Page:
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FOR IMMEDIATE RELEASE
Smothering the Fire: How Vitamin C Can Stop Viral Infections Quickly
by Tom Taylor
(OMNS May 28, 2020) "Smothering the fire"? Do you remember the old forest fire fighting movies? Someone in a fire tower spots smoke and a plane load of fire jumpers go out and puts the fire out before it really gets going. Then occasionally, the fire gets too well established before the jumpers can get there and it turns into a major operation that lasts for weeks. In the end a good rainstorm from Mother Nature finally puts the fire out. This is a good metaphor for what vitamin C can do for viral infections.
In this article I'll present the fire jumping/smothering technique applied to viral infections. However, the jumpers are vitamin C, and the fire controller is you. If your vitamin C jumpers get to the viral fire quickly, it can be snuffed out and the incident is soon forgotten. However, if you're slow to react to the problem the infection can rage for a week or more.
Previous OMNS articles on this topic recommend 3 grams a day of vitamin C for a healthy person. [1-8] What happens if you start to feel sick? The solution is to send in your vitamin C fire jumpers before the viral infection gets out of hand.
The following is my recommendation based on years of taking vitamin C. This is not original science. Dr. Robert Cathcart worked this out in the 70's and 80's because he ran his family medical practice based on the treatment of illness with vitamin C. [9,10] The video of him summarizing the practice can be found here.  Since then, numerous others have replicated these techniques. Here I am just summarizing the technique and giving it the name " Smothering the fire."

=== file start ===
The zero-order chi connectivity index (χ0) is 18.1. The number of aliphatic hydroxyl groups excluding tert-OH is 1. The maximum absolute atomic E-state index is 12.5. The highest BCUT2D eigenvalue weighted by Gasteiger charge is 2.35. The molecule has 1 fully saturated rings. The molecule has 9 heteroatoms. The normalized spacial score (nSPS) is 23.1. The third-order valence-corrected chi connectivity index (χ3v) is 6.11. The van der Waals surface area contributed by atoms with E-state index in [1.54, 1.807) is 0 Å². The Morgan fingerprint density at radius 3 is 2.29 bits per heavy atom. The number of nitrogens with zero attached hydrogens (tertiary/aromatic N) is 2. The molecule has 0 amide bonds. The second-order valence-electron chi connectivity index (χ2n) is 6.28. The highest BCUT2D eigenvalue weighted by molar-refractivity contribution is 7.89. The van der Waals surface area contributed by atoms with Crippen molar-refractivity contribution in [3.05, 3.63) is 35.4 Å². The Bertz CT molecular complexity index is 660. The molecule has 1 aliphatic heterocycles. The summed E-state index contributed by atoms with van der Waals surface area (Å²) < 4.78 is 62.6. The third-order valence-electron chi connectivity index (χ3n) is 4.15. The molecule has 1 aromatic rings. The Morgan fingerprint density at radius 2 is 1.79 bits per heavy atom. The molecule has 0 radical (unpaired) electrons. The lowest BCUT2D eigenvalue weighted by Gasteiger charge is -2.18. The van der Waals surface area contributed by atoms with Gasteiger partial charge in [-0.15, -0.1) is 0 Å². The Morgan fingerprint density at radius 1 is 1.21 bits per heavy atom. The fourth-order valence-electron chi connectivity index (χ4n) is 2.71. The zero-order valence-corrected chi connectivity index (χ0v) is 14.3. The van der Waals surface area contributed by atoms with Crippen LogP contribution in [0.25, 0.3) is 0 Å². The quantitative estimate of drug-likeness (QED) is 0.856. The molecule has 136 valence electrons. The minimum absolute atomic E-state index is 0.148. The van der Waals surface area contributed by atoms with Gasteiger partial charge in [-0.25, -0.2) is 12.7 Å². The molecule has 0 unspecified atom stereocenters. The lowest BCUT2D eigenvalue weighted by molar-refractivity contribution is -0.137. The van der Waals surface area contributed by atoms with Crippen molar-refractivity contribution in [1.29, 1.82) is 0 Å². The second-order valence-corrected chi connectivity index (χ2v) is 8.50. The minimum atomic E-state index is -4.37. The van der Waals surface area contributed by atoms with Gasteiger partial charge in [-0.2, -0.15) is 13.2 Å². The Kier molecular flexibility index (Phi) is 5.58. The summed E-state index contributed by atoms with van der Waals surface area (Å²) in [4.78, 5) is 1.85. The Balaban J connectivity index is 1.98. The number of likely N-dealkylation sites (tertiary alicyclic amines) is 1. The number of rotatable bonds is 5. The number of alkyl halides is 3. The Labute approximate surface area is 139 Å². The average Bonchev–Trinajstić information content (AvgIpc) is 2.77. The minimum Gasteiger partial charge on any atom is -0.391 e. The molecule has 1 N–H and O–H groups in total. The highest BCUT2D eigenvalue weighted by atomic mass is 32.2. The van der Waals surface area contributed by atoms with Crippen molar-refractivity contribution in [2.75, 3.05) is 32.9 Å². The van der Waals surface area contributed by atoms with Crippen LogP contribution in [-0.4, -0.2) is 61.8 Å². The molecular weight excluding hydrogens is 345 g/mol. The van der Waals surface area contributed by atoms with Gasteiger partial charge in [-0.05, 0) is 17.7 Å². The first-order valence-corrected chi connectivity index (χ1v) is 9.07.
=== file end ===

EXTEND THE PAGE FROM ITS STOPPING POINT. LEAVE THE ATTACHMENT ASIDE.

The Vitamin C Fire Smothering Technique: Four Keys
The first key is to pay attention to your early indicators that you are about to get sick. For me that is stuffiness in my left nostril. Years ago, it was a sore spot in the back of my throat. For you it may be different. The important thing is to be aware of your early warning indicators of illness.
The second key is to be very quick to start the high dose vitamin C at your first indication of illness. My experience has taught me to go immediately to 2 grams an hour (not per day) and keep the rate up for a few hours or for the whole day or evening. When this gives you enough vitamin C, your first indication of a shift is that you suddenly perk up and feel, maybe not great, but better.
For some nasty illnesses, four grams an hour or one gram every fifteen minutes will be the solution to stop the viral infection. Dr. Cathart in his video and papers reports a young woman who took around 450 grams in two days to bring a case of mononucleosis under control. I recall that was a teaspoon full (i.e. four grams) every half-hour.
The third key is closely or evenly spacing the dosages. All sources agree that vitamin C has a very short half-life in your body. On the order of a few hours when you are well. When you are sick and heavily stressed, the sources say the body can easily consume a gram or more in fifteen minutes.